Can shared space work in the United States?
Surely not, was the response of many to my recent article describing the movement seeking to de-engineer and re-design our streets. For some reason this is the objection that immediately emerges everywhere the idea of shared space is raised: the British think ‘that may work for those upstanding Dutch, but not for us,’ Americans think ‘that may work for those nice Brits, but not us.’ Even in-country, you will often hear, ‘that may work in a small town, but not Jersey,’ ‘not Boston,’ ‘not where I’m from, have you seen these crazy people?’
I’m still sufficiently traumatized from my past experiences on Boston’s roads that I’ll bracket Beantown for the time being, but this is a very understandable, even desirable reaction. For shared space, the idea that pedestrians, bikes, cars all have equal claim to the street and should navigate the common space socially rather than hewing to the dictates of century-old traffic engineering, is intentionally scary.
Hans Monderman, the father of the shared space movement, made his name with the 2001 redesign of the Dutch town of Drachten’s town square. A town of 45,000, Monderman saw accidents fall from eight annually to one, yet was pleased to hear “that residents, despite the measurable increase in safety, perceived the place to be more dangerous. This was music to Monderman’s ears. If they had not felt less secure, he said, he ‘would have changed it immediately.'”
The rapidly growing English town of Ashford recently implemented a shared space design, so that “Without street signs, pavements, road markings or traffic lights, Ashford’s Elwick Square is confusing. Pedestrians cross from all angles, and some cars stop at the sides, while others make U-turns even though there is no roundabout.” The Financial Times reported, “In the three years before the scheme opened in November 2008, there were 17 accidents involving injury on this stretch of ring road. Since its creation, there have been just four.”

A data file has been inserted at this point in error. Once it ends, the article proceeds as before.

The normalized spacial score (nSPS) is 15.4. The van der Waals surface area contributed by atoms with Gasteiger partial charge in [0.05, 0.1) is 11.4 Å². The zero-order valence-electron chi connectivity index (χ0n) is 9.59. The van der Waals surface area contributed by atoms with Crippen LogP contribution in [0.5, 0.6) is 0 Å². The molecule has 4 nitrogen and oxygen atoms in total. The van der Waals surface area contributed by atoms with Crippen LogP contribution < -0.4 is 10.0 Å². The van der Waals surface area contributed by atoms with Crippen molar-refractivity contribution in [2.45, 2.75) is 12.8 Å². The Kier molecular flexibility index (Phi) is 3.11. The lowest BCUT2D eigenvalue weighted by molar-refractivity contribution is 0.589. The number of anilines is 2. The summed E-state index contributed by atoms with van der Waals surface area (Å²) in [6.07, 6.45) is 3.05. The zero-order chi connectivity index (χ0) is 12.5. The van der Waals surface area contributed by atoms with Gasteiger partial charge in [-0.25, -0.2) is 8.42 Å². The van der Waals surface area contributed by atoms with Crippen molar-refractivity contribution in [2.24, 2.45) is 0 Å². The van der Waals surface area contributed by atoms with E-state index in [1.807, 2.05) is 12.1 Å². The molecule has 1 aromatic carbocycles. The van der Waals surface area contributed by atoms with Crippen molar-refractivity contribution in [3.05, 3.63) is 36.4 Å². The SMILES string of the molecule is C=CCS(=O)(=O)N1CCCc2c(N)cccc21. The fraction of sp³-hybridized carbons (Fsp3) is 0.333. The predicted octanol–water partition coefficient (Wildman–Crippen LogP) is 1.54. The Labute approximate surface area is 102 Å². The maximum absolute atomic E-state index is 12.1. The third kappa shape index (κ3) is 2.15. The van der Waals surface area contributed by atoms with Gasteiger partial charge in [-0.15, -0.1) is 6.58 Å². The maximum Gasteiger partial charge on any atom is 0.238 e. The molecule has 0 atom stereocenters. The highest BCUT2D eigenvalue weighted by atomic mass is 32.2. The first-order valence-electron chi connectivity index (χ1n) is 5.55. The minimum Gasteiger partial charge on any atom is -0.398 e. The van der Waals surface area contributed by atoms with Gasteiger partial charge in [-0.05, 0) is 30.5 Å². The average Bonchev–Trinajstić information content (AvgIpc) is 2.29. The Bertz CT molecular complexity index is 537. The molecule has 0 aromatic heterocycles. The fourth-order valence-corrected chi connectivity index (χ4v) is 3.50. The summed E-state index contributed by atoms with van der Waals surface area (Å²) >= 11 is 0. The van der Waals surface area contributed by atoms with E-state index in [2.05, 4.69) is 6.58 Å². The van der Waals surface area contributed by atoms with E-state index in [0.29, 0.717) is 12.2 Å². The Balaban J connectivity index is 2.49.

The FT also interviewed “Rebecca Skinner, a cleaner who crosses the road every day,” who said, “‘It looks nice, but I don’t feel safe at all. What makes drivers stop is making eye contact, but they might not be looking at you.'”
Ms. Skinner’s reaction is what every Monderman acolyte dreams of hearing. Under the influence of Prof. John Adams of University College, London, shared space designers recognize the influence of a “risk compensation effect,” whereby the comfort provided by a network of signs and lights relaxes the natural alertness one would carry into an environment shared with 2,000 pound steel machines. The discomfort induced by the alien shared space environment helps keep a pedestrian’s head on a swivel, and encourages active negotiation of the space, with eye contact and hand waving.
Now a few scattered projects are bringing shared space back to American shores. Chicago is implementing a near-shared space design on a four-block stretch in Uptown, with no sidewalks, stoplights, or crosswalks, and minimal signage, and FastCoExist notes that “shared streets exist in Seattle, Washington and Buffalo, New York.” It quotes Seattle Parks and Rec project manager Patrick Donoue as declaring, “Naysayers said, ‘People are going to get hit’ … Well, it just hasn’t happened.” Bombastic British car presenter Jeremy Clarkson declared about the Ashford scheme before it was built, “Someone is going to die, you idiots.”
Ben Hamilton-Baillie, Hans Monderman’s shared space heir, told me in an interview that he sees shared spaces working across the world, extending to Latin America, because the principles involved deal in human nature, not the particular hospitality customs of a few bike-happy Euro cultures. Such a claim can be overstated, but it is important to recognize that “shared spaces” were not a branded innovation but the almost unanimous state of the street across the world until the engineering interventions that accompanied the ascendancy of the car.
If we have been sharing spaces from the beginning of organized human settlements, then we may very well find latent hard-wiring ready to ease our transition in ways deeper and more complex than a traffic engineer could imagine. As Prof. John Adams says, “Road safety is not rocket science—it is much more complicated!”
This post was supported by a grant from the Richard H. Driehaus Foundation.